The current generation of smartphones is concerned about your becoming too addicted to their many charms, also known as apps.

On iPhones, for example, when the Screen Time setting is turned on, you can set voluntary time limits on app usage, and see Weekly Reports that quantify in minutes just how helplessly dependent we are on the cute little digital device that has become as essential to modern existence as keys and wallet.

Actually, since there are apps for paying with your phone, you can ditch the wallet, too. It won’t be long before opening cars and doors with an app will be commonplace as well. We’re living through an age of digital Darwinism, and the smartphone stands alone as the only device we need to get through the day. That, of course, is a double-edged sword.

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A recent British study, according to online publication Strategy + Business, determined that we pick up our devices every 12 minutes, or about 80 times a day. That’s all? Another source says we check digital platforms up to 150 times a day.

The same publication cites other studies that indicate “people enjoy social situations less when they keep their smartphones with them.” Companies in some instances are telling employees not to bring their devices into meetings, for obvious reasons. The irony there is that devices designed to optimize our productivity also can undermine it when misused, such as causing distractions in a business conference.

“Digital distraction” is a phrase heard more often these days. Googling those two words produces nearly 40 million results.

Another study, from Pew Research Center (per Strategy + Business), tells us that “15 percent of adults believe [their smartphone] is impairing their focus at work,” adding that “Sales of so-called dumb phones, which can be used for calls and texts but cannot connect to the internet, are rising.”

The problem is becoming serious enough that it has birthed an organization that calls itself the Center for Humane Technology. The stated mission, as displayed on its website, is “Realigning technology with humanity’s best interests.”

The center, somewhat not surprisingly, was formed by a cadre of technologists who state that “Together, we can get technology platforms to stop hijacking our minds and start putting our well-being first.”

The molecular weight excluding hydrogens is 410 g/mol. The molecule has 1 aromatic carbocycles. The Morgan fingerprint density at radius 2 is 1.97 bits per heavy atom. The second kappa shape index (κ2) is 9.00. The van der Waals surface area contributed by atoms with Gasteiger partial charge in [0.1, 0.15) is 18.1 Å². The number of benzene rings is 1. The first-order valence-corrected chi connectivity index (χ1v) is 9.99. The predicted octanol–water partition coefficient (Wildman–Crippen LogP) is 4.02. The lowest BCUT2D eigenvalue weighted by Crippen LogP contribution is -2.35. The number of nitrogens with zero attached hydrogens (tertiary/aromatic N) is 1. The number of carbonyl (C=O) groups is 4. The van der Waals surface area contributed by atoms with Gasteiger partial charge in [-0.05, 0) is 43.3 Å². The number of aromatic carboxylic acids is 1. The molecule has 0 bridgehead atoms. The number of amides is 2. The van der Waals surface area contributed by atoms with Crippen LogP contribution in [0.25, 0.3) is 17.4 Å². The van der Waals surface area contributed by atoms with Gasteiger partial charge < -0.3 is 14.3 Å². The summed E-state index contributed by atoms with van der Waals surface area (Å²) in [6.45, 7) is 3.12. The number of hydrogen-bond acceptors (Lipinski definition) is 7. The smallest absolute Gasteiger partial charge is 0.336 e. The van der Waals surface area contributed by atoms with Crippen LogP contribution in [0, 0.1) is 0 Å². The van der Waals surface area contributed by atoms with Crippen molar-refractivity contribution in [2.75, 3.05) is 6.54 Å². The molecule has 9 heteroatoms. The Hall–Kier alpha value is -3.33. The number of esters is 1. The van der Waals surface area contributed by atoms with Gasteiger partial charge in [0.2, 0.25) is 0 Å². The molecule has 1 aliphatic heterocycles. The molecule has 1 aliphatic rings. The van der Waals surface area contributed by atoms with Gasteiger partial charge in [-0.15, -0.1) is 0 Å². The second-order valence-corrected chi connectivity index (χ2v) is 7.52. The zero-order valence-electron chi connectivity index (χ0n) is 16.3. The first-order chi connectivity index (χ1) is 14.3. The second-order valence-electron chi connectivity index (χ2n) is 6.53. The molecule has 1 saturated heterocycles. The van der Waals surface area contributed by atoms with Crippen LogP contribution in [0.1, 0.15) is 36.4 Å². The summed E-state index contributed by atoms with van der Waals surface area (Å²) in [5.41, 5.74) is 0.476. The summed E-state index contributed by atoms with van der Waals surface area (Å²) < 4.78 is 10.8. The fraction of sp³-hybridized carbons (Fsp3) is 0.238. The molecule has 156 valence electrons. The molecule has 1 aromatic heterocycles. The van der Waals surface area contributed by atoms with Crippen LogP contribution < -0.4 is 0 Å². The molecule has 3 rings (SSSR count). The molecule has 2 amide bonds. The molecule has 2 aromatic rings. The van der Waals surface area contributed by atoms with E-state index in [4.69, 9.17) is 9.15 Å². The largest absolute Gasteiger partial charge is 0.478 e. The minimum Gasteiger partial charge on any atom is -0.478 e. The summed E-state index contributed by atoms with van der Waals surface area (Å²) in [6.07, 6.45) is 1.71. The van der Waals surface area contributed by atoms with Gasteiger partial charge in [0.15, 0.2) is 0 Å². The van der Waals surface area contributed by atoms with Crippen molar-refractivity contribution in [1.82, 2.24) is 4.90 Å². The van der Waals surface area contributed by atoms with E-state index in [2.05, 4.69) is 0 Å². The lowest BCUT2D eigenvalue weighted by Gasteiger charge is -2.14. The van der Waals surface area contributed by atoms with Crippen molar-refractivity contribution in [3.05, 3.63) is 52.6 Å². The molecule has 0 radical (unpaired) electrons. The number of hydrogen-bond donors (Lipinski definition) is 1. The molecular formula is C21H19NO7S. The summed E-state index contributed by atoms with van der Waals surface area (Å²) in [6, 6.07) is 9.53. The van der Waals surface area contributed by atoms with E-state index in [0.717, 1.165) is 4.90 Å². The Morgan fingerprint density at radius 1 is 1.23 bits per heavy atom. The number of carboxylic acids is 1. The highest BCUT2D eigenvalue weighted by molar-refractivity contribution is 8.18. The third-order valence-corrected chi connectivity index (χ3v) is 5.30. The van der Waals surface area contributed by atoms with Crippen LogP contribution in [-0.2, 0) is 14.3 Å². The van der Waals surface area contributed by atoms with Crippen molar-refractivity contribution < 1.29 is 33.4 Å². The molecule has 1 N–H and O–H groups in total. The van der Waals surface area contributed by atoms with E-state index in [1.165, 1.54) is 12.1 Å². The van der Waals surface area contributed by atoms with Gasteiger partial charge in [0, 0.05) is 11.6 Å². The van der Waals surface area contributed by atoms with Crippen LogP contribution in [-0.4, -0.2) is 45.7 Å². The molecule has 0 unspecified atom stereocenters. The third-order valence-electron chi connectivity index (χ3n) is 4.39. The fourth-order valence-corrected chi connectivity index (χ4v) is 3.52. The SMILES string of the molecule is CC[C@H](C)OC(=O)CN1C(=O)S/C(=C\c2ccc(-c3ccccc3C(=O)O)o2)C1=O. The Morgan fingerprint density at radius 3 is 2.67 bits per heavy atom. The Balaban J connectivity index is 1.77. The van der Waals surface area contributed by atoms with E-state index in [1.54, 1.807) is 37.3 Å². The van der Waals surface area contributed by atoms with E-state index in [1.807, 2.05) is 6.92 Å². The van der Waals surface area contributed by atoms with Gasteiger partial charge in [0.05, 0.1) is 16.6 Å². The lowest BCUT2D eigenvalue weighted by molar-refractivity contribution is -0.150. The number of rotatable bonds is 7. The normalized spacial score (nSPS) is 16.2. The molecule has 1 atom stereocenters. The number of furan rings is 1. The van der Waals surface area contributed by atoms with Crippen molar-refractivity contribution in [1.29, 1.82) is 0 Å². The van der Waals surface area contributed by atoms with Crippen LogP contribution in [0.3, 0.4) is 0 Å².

The founders and staff of the Center for Human Technology are people who have worked inside the dominant digital platforms, so they know intimately how they operate and, maybe more important, how they are “vulnerable to manipulation” by so-called bad actors, who create “millions of fake accounts and bots impersonating people with real-sounding names and photos, fooling millions with the false impression of consensus.” Odds are all of us at one time or another have shared a social media post that we thought was authentic, and it wasn’t. (As we’ve been duly warned, Russia already is at it again, for the 2020 election.)

I encourage you to check out the Center for Humane Technology website You’ll find some nifty features, such as App Ratings. One list of apps is rated as making people “Most Happy” (Calm is No. 1, followed by, curiously enough, Google Calendar). A second list of apps is rated as making people “Most Unhappy” (Grindr tops that list, followed by Candy Crush Saga and Facebook.)

The site also lists a bunch of apps whose purpose is to “help you live without distraction.” My favorite is NoMoRoBo, which—you guessed it—blocks robocalls.

There is one suggestion on the site, however, that sounds highly implausible, if not impossible: “Go cold turkey: Remove social media from your phone.”

Good luck with that one.

On the other hand, I do like turkey… hmm.

Bruce “The Blog” Apar promotes local businesses, organizations, events and people through public relations agency APAR PR. He also is an actor, a community volunteer, and a contributor to several periodicals. Follow him as Bruce The Blog on social media. Reach him at or 914-275-6887.